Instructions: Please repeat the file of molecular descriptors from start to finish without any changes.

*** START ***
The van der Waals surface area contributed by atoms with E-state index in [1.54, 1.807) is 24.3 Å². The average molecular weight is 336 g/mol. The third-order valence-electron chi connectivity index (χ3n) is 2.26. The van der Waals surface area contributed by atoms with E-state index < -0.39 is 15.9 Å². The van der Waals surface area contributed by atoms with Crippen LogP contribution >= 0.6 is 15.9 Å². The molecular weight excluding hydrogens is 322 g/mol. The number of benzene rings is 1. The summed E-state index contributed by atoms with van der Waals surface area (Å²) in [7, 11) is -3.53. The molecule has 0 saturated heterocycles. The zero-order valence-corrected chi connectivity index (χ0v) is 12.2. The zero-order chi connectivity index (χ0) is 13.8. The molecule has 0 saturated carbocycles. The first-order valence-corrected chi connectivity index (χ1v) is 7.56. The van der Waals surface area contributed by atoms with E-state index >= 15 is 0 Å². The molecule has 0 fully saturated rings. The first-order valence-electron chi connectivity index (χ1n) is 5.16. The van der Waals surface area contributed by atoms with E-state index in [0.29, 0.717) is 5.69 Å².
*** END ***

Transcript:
The van der Waals surface area contributed by atoms with E-state index in [1.54, 1.807) is 24.3 Å². The average molecular weight is 336 g/mol. The third-order valence-electron chi connectivity index (χ3n) is 2.26. The van der Waals surface area contributed by atoms with E-state index < -0.39 is 15.9 Å². The van der Waals surface area contributed by atoms with Crippen LogP contribution >= 0.6 is 15.9 Å². The molecular weight excluding hydrogens is 322 g/mol. The number of benzene rings is 1. The summed E-state index contributed by atoms with van der Waals surface area (Å²) in [7, 11) is -3.53. The molecule has 0 saturated heterocycles. The zero-order valence-corrected chi connectivity index (χ0v) is 12.2. The zero-order chi connectivity index (χ0) is 13.8. The molecule has 0 saturated carbocycles. The first-order valence-corrected chi connectivity index (χ1v) is 7.56. The van der Waals surface area contributed by atoms with E-state index >= 15 is 0 Å². The molecule has 0 fully saturated rings. The first-order valence-electron chi connectivity index (χ1n) is 5.16. The van der Waals surface area contributed by atoms with E-state index in [0.29, 0.717) is 5.69 Å².